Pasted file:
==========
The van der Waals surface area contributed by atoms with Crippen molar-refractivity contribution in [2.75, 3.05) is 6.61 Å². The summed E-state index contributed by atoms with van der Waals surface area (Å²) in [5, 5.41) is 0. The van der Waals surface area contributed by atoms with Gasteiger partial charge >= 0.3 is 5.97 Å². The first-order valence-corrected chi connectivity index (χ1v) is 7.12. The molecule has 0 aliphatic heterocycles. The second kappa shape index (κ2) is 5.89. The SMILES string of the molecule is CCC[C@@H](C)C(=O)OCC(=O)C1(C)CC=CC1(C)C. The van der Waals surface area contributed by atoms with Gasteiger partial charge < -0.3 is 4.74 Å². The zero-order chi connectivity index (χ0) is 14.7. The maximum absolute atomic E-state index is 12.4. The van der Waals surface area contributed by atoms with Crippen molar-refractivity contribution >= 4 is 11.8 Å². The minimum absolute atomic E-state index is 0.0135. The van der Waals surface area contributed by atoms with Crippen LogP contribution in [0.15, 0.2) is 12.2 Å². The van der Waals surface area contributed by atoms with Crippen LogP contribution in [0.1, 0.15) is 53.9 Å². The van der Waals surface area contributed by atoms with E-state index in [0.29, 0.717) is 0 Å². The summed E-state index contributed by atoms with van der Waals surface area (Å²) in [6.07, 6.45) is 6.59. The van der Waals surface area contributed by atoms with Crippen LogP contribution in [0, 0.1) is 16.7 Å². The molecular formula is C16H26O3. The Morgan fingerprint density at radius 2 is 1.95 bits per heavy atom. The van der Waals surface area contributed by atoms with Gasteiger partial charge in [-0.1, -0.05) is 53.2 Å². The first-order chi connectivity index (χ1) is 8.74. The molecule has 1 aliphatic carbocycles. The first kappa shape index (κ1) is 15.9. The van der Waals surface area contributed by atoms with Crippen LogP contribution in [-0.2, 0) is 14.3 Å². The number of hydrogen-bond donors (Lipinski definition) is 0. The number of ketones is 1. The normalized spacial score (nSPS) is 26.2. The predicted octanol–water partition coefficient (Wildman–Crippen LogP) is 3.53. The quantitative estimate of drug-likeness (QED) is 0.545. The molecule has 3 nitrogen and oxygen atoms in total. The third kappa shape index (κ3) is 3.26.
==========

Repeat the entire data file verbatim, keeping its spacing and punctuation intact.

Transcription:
The van der Waals surface area contributed by atoms with Crippen molar-refractivity contribution in [2.75, 3.05) is 6.61 Å². The summed E-state index contributed by atoms with van der Waals surface area (Å²) in [5, 5.41) is 0. The van der Waals surface area contributed by atoms with Gasteiger partial charge >= 0.3 is 5.97 Å². The first-order valence-corrected chi connectivity index (χ1v) is 7.12. The molecule has 0 aliphatic heterocycles. The second kappa shape index (κ2) is 5.89. The SMILES string of the molecule is CCC[C@@H](C)C(=O)OCC(=O)C1(C)CC=CC1(C)C. The van der Waals surface area contributed by atoms with Gasteiger partial charge < -0.3 is 4.74 Å². The zero-order chi connectivity index (χ0) is 14.7. The maximum absolute atomic E-state index is 12.4. The van der Waals surface area contributed by atoms with Crippen molar-refractivity contribution >= 4 is 11.8 Å². The minimum absolute atomic E-state index is 0.0135. The van der Waals surface area contributed by atoms with Crippen LogP contribution in [0.15, 0.2) is 12.2 Å². The van der Waals surface area contributed by atoms with Crippen LogP contribution in [0.1, 0.15) is 53.9 Å². The van der Waals surface area contributed by atoms with E-state index in [0.29, 0.717) is 0 Å². The summed E-state index contributed by atoms with van der Waals surface area (Å²) in [6.07, 6.45) is 6.59. The van der Waals surface area contributed by atoms with Crippen LogP contribution in [0, 0.1) is 16.7 Å². The molecular formula is C16H26O3. The Morgan fingerprint density at radius 2 is 1.95 bits per heavy atom. The van der Waals surface area contributed by atoms with Gasteiger partial charge in [-0.1, -0.05) is 53.2 Å². The first-order chi connectivity index (χ1) is 8.74. The molecule has 1 aliphatic carbocycles. The first kappa shape index (κ1) is 15.9. The van der Waals surface area contributed by atoms with Crippen LogP contribution in [-0.2, 0) is 14.3 Å². The number of hydrogen-bond donors (Lipinski definition) is 0. The number of ketones is 1. The normalized spacial score (nSPS) is 26.2. The predicted octanol–water partition coefficient (Wildman–Crippen LogP) is 3.53. The quantitative estimate of drug-likeness (QED) is 0.545. The molecule has 3 nitrogen and oxygen atoms in total. The third kappa shape index (κ3) is 3.26.